YES: Performing venues in Singapore fulfill many important societal roles and their closure would result in significant gaps and losses to society.
Performing venues provide employment to a fair number of Singaporeans and closing them down will cause undue economic hardship and job losses for these citizens.
Many performing venues are either unique historical and heritage structures by themselves or located on sites with such value, making their closure an irrevocable loss to Singaporean identity and culture.
Many performing venues are the workplaces of local artists as well as educational spaces for training youths interested in the arts, and their closure would significantly set back Singapore’s attempts to develop a thriving local arts scene and community of dedicated professionals.
Many performing venues, such as open stages in well-known pubs, are concurrently profitable commercial sites which attract patrons and consumers, and closing them would deprive many Singaporeans and visitors of numerous leisure options.
Some performing venues, such as the annual getai performances on make-shift stages or theatre spaces in community clubs, serve important cultural or religious functions, and banning or closing them completely would deprive Singaporeans from exercising our right to practice our cultures or religions.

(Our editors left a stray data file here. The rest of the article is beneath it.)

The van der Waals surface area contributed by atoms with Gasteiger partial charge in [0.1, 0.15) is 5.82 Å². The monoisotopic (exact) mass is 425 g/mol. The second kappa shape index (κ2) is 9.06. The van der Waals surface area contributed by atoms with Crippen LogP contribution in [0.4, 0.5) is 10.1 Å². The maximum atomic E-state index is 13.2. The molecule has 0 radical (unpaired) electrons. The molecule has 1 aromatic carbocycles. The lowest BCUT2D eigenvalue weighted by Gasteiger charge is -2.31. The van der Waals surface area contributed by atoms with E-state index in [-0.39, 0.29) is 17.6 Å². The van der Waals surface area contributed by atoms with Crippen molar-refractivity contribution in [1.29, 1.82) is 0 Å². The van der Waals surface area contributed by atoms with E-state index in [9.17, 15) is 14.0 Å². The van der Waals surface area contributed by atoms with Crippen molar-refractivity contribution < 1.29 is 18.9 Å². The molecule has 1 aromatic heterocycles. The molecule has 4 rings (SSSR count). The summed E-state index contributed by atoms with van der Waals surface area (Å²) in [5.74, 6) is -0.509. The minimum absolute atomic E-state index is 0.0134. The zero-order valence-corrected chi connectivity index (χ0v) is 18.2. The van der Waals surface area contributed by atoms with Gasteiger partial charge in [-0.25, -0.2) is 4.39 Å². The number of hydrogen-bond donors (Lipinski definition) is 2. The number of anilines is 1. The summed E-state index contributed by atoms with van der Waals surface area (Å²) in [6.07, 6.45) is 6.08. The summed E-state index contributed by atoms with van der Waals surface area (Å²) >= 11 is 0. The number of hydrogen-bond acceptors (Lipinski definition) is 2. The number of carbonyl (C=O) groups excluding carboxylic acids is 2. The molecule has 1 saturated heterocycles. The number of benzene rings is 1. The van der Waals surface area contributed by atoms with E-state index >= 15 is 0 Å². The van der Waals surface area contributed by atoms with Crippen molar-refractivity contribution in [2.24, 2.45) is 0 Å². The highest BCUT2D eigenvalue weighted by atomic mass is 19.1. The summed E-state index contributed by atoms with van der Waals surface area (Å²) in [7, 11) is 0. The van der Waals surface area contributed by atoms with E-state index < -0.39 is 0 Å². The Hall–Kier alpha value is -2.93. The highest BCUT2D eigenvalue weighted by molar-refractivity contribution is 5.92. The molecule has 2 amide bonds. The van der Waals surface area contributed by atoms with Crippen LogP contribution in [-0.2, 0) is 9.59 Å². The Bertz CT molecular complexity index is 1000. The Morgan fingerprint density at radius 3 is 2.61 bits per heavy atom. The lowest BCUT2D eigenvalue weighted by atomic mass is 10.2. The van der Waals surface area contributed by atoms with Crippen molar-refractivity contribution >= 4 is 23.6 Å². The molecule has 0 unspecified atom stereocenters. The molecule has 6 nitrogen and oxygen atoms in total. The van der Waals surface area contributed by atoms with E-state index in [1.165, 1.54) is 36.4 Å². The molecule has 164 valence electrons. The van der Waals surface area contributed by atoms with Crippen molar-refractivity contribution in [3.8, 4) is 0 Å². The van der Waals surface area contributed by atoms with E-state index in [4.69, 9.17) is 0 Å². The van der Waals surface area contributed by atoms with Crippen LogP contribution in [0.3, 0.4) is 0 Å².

NO: The closure of performing venues in Singapore would not result in significant societal gaps or losses as they are largely peripheral to our well-being.
Seen from a ruthlessly pragmatic view, the numbers of Singaporeans employed by performance venues are relatively lower than in other sectors or industries, and negligible compared to the cost of running these venues, especially if they were unprofitable to begin with.
Given the imperative to move forward economically and develop Singapore’s scarce land resources, it is a regrettable but inevitable fact that some performing venues will have to be closed down if the land they are sited on can be used more effectively for other residential, commercial or industrial purposes.
The loss of practice and teaching spaces resulting from the closure of performing venues can be alleviated by the major educational institutions and schools which continue to host training programs and artists on their premises, making these closures less disruptive to the local arts scene.
Questions like these often present either an inherently impractical or immoral position. In such cases, your best strategy is to take the moral or pragmatic ground and argue against the statement.
You do need to balance your view somewhat and defend the statement to a slight degree.
This is best achieved when you use the ‘exception to the norm’ principle: put in specific conditions under which the statement can be defended under very limited circumstances.
In this sample, you may notice how using phrases like ‘ruthlessly pragmatic’ and ‘especially if they were unprofitable to begin with’ and ‘it is a regrettable but inevitable fact’ makes it clear to your examiners that you do not agree with the statement but can see why the situation may be true in some cases.
By using the ‘exception to the norm’ principle, you demonstrate your ability to think critically about the issue while maintaining a firmly pragmatic and moral worldview.